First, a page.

Atlanta trans-led project blossoms into new organization

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The transgender-led Solutions Not Punishment Collaborative is hitting a milestone by splitting off from its parent group to form its own organization. 

SNaP Co will make the move in January after seven years in incubation under the Racial Justice Action Center. Toni-Michelle Williams, the social justice group’s leadership development coordinator, will take over as executive director of the new organization. 

“It was a moment for the leadership team of the Racial Justice Action Center to say, ‘What will the next five to 10 years look like and what will be our impact on Atlanta, in Georgia and in the south?’” she told Project Q Atlanta. “We are practicing embodying what it means to truly invest in black trans leadership. This felt like the moment to do that.”

SNaP Co was founded in 2013 to fight an effort to banish sex workers from Atlanta. Since then it’s created an internship on trans leadership, started a fund to provide financial support to trans people undergoing personal emergencies and developed a black trans feminist training program.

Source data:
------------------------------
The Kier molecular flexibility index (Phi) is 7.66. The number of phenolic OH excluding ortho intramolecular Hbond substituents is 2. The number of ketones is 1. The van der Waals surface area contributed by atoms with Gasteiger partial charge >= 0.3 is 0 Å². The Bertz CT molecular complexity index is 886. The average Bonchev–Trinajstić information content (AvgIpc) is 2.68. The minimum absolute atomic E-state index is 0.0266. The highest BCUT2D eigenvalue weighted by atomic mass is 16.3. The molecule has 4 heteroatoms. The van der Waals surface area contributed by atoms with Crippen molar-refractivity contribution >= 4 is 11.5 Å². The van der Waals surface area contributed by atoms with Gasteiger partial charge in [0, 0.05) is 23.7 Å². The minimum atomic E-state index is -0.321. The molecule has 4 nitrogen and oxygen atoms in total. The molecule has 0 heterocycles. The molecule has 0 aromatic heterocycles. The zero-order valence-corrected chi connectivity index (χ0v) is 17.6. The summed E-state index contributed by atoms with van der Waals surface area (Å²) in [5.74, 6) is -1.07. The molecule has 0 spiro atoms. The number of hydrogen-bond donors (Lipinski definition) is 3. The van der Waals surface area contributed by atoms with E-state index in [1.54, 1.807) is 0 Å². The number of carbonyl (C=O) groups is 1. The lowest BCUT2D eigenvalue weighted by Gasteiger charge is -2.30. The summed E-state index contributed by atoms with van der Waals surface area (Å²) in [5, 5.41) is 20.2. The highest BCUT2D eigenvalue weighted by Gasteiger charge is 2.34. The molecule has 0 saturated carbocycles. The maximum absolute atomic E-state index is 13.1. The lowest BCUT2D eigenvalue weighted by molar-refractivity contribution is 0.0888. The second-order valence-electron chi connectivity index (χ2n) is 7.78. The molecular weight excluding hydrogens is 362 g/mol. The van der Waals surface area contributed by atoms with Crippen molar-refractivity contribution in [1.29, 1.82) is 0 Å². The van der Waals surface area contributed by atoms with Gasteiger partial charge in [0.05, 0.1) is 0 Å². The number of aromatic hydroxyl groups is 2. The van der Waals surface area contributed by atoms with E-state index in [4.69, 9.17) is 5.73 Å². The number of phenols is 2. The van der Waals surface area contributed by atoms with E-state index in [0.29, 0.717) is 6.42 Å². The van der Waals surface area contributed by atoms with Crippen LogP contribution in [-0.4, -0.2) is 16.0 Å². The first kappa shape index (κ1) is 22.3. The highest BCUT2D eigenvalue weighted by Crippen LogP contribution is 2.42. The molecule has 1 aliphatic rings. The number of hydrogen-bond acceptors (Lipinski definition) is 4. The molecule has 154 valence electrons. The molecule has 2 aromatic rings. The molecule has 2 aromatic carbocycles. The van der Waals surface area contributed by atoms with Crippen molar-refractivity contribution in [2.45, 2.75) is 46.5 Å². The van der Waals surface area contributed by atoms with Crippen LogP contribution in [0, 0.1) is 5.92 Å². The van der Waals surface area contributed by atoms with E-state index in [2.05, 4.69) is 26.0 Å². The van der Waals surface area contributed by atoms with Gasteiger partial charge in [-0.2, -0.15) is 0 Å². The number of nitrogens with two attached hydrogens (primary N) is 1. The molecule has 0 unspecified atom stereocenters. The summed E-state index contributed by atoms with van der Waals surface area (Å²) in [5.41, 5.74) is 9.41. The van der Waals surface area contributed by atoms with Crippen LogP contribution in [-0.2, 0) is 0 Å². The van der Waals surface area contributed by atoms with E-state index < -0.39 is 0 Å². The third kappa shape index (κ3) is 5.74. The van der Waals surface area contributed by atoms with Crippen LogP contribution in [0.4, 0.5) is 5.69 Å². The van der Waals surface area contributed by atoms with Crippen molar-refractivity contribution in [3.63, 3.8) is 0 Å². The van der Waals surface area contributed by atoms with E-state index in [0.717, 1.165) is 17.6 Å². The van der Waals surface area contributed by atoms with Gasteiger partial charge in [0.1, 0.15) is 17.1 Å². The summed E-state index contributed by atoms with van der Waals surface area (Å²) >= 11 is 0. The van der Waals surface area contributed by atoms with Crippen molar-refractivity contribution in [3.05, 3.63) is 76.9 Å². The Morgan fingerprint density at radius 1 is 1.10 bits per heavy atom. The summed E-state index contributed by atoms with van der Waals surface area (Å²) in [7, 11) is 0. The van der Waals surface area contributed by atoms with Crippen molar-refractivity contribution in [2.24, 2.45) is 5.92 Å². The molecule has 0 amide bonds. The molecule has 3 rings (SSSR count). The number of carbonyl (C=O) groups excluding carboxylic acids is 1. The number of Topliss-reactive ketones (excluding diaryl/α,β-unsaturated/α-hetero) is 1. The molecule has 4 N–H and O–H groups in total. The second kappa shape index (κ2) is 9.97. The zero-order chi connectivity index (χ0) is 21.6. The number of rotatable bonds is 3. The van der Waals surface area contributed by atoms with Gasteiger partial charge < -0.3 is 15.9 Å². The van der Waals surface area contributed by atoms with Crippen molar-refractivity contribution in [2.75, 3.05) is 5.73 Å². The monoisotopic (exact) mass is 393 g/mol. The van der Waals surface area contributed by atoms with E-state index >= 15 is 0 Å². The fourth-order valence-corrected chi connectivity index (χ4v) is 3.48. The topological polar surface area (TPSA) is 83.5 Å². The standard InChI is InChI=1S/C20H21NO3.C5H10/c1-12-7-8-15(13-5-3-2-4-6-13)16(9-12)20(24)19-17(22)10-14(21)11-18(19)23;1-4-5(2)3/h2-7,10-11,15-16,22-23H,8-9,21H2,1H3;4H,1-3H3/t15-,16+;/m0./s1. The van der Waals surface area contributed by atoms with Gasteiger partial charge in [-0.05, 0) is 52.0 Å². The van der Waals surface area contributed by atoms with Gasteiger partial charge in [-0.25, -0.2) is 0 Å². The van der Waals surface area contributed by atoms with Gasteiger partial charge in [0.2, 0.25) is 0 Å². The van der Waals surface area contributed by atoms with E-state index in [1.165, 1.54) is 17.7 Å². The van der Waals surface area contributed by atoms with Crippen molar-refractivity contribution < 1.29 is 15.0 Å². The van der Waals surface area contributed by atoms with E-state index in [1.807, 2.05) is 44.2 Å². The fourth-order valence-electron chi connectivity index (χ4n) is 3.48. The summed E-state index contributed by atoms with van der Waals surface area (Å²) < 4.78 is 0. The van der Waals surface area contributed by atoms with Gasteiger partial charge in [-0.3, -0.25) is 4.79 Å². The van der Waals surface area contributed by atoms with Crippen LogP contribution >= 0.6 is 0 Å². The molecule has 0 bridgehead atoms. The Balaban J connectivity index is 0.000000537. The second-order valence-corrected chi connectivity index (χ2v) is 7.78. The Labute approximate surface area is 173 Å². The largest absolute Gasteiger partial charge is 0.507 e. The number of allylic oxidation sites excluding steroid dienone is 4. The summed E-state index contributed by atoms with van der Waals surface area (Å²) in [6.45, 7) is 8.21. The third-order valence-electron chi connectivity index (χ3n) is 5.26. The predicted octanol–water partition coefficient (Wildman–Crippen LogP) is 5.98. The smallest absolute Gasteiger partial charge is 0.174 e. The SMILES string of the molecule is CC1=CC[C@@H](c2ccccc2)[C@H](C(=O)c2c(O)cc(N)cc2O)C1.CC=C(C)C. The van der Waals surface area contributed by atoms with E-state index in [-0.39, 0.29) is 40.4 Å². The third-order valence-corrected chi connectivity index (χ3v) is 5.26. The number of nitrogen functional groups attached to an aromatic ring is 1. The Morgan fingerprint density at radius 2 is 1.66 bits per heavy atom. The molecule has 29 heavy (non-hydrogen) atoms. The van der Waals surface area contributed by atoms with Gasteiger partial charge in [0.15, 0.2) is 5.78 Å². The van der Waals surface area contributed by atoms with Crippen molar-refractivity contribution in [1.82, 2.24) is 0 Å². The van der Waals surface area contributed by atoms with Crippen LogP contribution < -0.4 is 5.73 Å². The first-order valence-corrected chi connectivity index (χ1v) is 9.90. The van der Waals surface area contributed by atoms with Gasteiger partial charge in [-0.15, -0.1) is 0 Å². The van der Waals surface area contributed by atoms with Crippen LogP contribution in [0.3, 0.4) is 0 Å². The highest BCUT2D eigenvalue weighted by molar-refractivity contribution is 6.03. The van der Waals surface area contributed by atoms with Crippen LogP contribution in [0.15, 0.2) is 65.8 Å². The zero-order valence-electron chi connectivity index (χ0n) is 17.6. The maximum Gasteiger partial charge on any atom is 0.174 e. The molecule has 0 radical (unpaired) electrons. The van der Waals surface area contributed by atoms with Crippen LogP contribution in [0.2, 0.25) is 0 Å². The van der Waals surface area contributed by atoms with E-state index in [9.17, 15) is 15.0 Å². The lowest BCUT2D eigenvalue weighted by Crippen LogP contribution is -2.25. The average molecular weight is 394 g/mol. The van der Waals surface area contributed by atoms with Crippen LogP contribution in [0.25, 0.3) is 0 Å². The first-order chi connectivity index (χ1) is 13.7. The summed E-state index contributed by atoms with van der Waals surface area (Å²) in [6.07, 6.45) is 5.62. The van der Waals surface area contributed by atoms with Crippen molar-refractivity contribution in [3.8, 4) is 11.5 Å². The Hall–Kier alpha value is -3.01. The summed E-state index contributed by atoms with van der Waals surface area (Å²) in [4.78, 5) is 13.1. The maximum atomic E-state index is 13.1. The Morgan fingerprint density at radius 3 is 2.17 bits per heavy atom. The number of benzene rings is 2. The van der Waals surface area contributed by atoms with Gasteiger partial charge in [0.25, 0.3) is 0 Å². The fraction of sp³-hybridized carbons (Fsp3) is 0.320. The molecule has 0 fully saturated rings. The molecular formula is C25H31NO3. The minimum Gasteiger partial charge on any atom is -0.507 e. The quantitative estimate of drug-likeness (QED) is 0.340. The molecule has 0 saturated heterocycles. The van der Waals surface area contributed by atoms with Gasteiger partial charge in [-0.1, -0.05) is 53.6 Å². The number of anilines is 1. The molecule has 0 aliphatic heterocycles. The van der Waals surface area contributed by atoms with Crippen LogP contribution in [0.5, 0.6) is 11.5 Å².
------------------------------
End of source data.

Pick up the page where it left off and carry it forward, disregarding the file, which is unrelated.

SNaP Co was also one of the group’s involved in the effort to shut down the Atlanta jail. Williams (photo) is one of at least six LGBTQ people that Mayor Keisha Lance Bottoms appointed to a task force to decide how to repurpose the jail. 

Williams said that SNaP Co splitting off into its own organization will be a “hard journey,” but she’s ready for it.

“I’ve been a program director for a year-and-a-half and worked for a non-profit for seven years, so I’m excited to develop my leadership skills as an executive director,” she said. “I’m so amazed and blessed that I’m in the position to develop the leadership of other organizers and other program directors and really solidify what our leadership development pipeline looks like as we develop our framework for black trans feminism, futurism and practical abolition.”

Williams plans to turn SNaP Co into a 501©3 non-profit within the next three years.

“Currently we have a fiscal sponsor who we will use for the next two years as I develop my skills as an executive director and build the capacity of our team,” she said.

The organization will also bring on three new employees in 2020 to join the current staff of four.

Another Racial Justice Action Center project — Women on the Rise — is also splitting off and will form its own organization in January. That group was also involved in the push to close the Atlanta jail and is a part of the repurposing initiative. Marilynn Winn will serve as the group’s executive director.

Photo by Ashleigh Shackelford


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